Rosemary Nicols (above center) is an actress and producer, known for Department S (1969), Fathers and Sons (1971) and Undermind (1965).

Diane Cilento (above right) was nominated for the Academy Award for Best Supporting Actress for her performance in Tom Jones (1963) and appeared in The Third Secret (1964) the following year but she allowed her film career to decline following her marriage to actor Sean Connery, the second of her three husbands, to whom she was married from 1962-1973. They had one son, the actor Jason Connery. She also had a daughter, Giovanna, with her first husband. Cilento has stated that she was beaten unconscious by Connery in their hotel room during filming of The Hill. In Connery's James Bond film You Only Live Twice (1967), she doubled for her husband's co-star Mie Hama in a diving scene because Hama was indisposed. Cilento also starred with Charlton Heston in the 1965 film The Agony and the Ecstasy (1965), and with Paul Newman in the 1967 western film Hombre (1967). She died on October 6th, 2011 while living in Australia.

Gladys Cooper (above left) started acting in the silent era in 1913. Her last acting job was in The Persuaders (1972).

Jennie Linden (above center) is an English actress, known for Women in Love (1969), Dr. Who and the Daleks (1965) and Lillie (1978).

Viviane Ventura (above right) has appeared in A High Wind in Jamaica (1965), The Wild Wild West (1965) and Carry On Jack (1963).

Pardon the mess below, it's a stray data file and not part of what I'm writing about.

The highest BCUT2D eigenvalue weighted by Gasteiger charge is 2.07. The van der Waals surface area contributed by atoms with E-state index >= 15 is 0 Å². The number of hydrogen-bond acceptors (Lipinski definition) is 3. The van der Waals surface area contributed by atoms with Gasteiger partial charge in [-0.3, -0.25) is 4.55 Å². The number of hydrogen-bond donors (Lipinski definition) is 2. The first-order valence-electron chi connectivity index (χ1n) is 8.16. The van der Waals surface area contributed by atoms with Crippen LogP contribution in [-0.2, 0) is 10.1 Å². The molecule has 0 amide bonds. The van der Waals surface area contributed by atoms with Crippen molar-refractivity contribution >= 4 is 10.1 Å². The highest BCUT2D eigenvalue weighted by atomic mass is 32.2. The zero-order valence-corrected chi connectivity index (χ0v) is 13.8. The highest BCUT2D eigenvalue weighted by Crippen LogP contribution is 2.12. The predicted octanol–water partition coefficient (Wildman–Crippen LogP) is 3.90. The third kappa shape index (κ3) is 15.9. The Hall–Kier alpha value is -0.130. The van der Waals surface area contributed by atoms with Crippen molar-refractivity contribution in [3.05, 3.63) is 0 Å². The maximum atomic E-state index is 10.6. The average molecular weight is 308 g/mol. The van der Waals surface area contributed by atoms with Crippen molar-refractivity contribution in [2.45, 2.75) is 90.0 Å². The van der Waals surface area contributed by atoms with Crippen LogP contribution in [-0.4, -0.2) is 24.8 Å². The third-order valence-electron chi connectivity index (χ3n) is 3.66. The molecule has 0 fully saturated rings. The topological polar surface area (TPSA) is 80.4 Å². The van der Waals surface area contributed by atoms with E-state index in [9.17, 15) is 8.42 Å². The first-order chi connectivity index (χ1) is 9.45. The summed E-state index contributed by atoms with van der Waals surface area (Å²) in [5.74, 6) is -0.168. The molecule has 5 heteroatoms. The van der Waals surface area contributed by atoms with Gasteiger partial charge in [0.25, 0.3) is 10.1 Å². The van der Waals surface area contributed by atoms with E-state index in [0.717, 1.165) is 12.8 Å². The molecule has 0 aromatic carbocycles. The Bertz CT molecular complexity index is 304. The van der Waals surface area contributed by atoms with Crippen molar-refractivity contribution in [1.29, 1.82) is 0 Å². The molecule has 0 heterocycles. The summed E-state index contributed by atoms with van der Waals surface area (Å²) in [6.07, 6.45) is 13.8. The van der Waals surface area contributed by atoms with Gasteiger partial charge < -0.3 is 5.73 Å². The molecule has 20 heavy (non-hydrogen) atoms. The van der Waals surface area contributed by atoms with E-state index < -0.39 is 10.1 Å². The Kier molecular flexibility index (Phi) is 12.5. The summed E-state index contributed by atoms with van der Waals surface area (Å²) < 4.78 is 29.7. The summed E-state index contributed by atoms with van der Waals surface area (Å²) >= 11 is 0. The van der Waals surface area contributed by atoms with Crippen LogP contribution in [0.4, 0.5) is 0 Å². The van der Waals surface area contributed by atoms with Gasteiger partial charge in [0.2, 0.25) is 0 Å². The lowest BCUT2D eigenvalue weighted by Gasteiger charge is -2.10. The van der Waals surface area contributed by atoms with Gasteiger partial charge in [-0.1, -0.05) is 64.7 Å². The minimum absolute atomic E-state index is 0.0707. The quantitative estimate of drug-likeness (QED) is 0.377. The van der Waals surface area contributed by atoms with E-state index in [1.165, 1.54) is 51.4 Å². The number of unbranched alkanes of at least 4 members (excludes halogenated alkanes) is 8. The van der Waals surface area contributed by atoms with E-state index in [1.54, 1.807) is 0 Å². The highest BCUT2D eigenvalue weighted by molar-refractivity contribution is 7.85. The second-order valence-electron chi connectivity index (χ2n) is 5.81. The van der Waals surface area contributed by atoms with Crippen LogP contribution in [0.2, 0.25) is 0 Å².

Nicola Pagett (above left) and is known for An Awfully Big Adventure (1995), There's a Girl in My Soup (1970) and Anne of the Thousand Days (1969). Born in Egypt, Pagett spent most of her childhood in Japan and Hong Kong because of her father's job. As a teenager, she was sent back to the UK to attend a Catholic boarding school. Afterwards, her parents planned for her to attend a finishing school in Switzerland, but she chose to go to RADA. Pagett chronicled her experiences with manic depression in a 1998 book titled "Diamonds Behind My Eyes."

Suzan Farmer (above center) is an actress, known for Secret Agen (1964), Dracula: Prince of Darkness (1966), Monster of Terror (1965), The Caesars (1968) and four episodes of The Saint with Roger Moore. Farmer met Ian McShane (Deadwood) on the set of Wild and Willing. They married in 1965, but divorced 1967 due to his heavy drinking.